The Founders were a diverse group. They did not all have the same views about slavery. At the time of the American Revolution, slavery was legal in all of the 13 original states. Many of the men who signed the Declaration of Independence and the Constitution were slaveowners, as were many Presidents, Senators, Congressmen, and Supreme Court Justices in the late 1700s and early 1800s. Instead of trying to find out how the Founders in general felt about slavery, look some of them up one by one to learn about each man’s individual views on the issue.

    January 11, 2013 at 9:38 pm
  • Panama Joe says:

    They did NOT have a single opinion. Neither did they have a single opinion about tariffs, or a standing army, or a well-equipped Navy, nor … They tended to be regionalists, that is men who supported the practices and businesses of the regions from which they came. Southerners tended to support slavery whether they owned any humans or not. Northerners supported manufacturing and water-powered machining. Don’t forget: the founding fathers needed ‘campaign contributions’ back then, too!

    January 12, 2013 at 12:36 am
  • Maria says:

    It would be hard to really know but i would say he was neutral to the idea. He owned a huge plantation and several hundred slaves. A few founding fathers who were the authors of the decloration of independance were aigainst slavery, but most supported it and owned alot of slaves that would of lost them alot of money if the slaves went free.

    January 12, 2013 at 4:49 am
  • Daniel John says:

    There were terrible arguments over the issues of slavery during the Continental Congress. You should look up the book “Founding Faith” at the library. It has some great information (early in the book) on this. The truth is, there were as many who were religiously against slavery as were for it, economically.

    January 12, 2013 at 6:39 am
  • Rose says:

    I know the founding were like in the middle because you can’t be sectional if you are a president except Lincoln of course and George Washington had slaves himself even though he was a President but that does not mean he supported it and it clearly does not mean he was against it but in his will he set all of his slaves free. Andrew Jackson owned 150 field and household slave respectively and for real girl do your own research you can go around it your neighbor hood and ask people what they think copying of the internet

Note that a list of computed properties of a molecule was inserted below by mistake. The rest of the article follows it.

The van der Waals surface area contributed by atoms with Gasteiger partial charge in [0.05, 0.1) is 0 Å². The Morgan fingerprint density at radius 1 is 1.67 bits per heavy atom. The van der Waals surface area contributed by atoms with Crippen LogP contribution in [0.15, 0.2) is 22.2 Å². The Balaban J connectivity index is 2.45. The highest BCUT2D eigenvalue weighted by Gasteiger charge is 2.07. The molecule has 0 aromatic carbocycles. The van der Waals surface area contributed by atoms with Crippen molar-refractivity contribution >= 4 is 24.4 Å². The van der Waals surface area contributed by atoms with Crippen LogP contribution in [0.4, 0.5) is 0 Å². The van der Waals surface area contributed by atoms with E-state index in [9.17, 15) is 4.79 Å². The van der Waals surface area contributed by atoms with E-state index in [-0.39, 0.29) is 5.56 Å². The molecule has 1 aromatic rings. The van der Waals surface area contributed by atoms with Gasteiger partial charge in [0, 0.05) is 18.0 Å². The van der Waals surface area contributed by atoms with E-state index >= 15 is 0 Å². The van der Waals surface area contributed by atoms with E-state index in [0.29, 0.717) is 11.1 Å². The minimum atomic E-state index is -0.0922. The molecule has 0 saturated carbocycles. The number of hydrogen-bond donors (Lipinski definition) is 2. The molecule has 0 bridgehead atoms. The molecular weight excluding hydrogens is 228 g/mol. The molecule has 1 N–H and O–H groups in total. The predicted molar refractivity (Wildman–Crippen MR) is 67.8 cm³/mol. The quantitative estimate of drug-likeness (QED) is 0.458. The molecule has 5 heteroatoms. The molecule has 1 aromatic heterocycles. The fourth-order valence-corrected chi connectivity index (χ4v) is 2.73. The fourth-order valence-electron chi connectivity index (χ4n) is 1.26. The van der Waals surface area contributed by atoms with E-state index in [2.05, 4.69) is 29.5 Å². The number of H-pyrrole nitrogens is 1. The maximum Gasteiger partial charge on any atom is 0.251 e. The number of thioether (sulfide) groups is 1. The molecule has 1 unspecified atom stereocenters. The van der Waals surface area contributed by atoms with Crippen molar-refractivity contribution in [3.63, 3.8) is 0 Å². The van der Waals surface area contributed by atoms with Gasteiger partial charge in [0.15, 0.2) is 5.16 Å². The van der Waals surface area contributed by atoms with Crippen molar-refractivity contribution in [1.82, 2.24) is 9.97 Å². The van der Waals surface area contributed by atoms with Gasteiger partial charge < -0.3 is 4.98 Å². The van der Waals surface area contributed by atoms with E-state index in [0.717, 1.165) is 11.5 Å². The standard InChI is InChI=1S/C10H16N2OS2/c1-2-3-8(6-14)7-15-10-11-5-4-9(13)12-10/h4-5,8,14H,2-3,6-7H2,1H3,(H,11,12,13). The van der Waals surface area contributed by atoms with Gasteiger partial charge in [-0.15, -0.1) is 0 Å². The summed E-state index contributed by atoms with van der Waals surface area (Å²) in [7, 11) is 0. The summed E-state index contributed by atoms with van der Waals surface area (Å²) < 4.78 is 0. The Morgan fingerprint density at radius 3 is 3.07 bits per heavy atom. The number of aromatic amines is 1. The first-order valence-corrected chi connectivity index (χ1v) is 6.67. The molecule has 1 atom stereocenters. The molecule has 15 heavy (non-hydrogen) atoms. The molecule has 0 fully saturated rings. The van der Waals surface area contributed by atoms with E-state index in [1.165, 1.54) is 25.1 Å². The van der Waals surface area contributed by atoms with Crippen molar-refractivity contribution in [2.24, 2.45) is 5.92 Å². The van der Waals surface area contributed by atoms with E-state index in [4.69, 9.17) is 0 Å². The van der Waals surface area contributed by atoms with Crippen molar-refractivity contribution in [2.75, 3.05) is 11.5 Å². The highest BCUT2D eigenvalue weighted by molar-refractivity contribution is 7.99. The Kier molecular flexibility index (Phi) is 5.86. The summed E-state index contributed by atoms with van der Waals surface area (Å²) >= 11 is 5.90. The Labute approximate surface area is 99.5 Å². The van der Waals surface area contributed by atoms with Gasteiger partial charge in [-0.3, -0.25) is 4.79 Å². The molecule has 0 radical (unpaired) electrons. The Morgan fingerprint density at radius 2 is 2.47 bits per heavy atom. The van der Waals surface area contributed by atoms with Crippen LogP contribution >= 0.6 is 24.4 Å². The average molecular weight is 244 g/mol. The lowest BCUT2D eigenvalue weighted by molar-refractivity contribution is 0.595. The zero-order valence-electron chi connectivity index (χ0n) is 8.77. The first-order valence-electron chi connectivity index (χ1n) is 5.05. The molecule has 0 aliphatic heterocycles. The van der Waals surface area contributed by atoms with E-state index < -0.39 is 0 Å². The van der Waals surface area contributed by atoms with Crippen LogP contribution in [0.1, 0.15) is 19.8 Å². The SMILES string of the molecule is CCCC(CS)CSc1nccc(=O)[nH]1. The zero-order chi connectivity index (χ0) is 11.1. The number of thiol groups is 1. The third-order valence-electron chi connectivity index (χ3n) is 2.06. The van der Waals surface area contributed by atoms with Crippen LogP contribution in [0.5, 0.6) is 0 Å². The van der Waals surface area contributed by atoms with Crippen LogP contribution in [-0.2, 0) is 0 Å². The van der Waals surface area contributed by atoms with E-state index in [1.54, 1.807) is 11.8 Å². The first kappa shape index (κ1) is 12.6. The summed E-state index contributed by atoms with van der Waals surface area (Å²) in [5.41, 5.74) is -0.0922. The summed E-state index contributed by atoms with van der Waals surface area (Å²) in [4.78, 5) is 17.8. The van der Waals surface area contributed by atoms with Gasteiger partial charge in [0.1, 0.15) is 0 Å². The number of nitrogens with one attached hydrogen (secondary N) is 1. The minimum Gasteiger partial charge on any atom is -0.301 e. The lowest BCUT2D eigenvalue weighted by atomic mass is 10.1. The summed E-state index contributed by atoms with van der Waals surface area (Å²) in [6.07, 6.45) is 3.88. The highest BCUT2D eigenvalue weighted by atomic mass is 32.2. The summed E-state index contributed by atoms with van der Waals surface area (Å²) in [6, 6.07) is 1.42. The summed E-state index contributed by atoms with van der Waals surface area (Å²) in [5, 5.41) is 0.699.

January 12, 2013 at 12:44 pm
  • ? says:

    Rose, Only one of the three people you mentioned was a founding father. That was George Washington. Andrew Jackson was just a boy during the American Revolution and Abraham Lincoln was not even born yet.

    January 12, 2013 at 7:19 pm
  • prothope says:

    good question. answer? depends on your point of view, and your moral convictions.

    January 12, 2013 at 10:48 pm
  • Mark says:

    That’s because the founding fathers were not monolithic. They had disagreements. They all did not feel the same way on the subject. For example the 3/4 compromise in the U.S Constitution that is often misrepresented. Some of the founding fathers were for it b/c they did not want slave states to have more members in the House of Representatives. Why count them in the census if they were not going to be allowed to vote. Counting them at all only gave political power to there owners (it did not mean that these people felt the were only 3/4 of a person) Where southern states liked the 3/4 clause for other reasons. A few of them understood the immorality of it (hence Jefferson’s famous quote regarding slavery: this is not the exact quote but it was words to the effect of “I tremble for my country if there is a just god” Slavery existed through out history. It was nothing new with the discovery of America as some history teachers who try to bash America suggested. America did not invent slavery. The ideas of the founding fathers laid the moral foundation for the argument against slavery. One of the ironies of history is that slavery did not become a racial issue until people began to question the immorality of it. Once people began to question the immorality of it, slave holders had to justify it. So, one of the justifications had to be racial. For example, white men are endowed by there Creator of certain unalienable rights not black men b/c black men are not as human. Before, the ideas the lead to the American Revolution came along no one questioned the morality of slavery so no one, really tried to justify it. Everyone just took it for granted. That’s why I get very annoyed when I see people try to blame America for slavery. Slavery existed long before America and it was the formation of American that helped end it in most of the world. It still exists in some places. Read Thomas Sowell’s column… Here’s an excerpt “If American society and Western civilization are different from other societies and civilization, it is that they eventually turned against slavery, and stamped it out, at a time when non-Western societies around the world were still maintaining slavery and resisting Western pressures to end slavery, including in some cases armed resistance. Only the fact that the West had more firepower than others put an end to slavery in many non-Western societies during the age of Western imperialism. Yet today there are Americans who have gone to Africa to apologize for slavery– on a continent where slavery has still not been completely ended, to this very moment. ” ****I’d sure lilke the person who did not like mine and Staisil’s answer to explain why.********

    January 13, 2013 at 12:14 am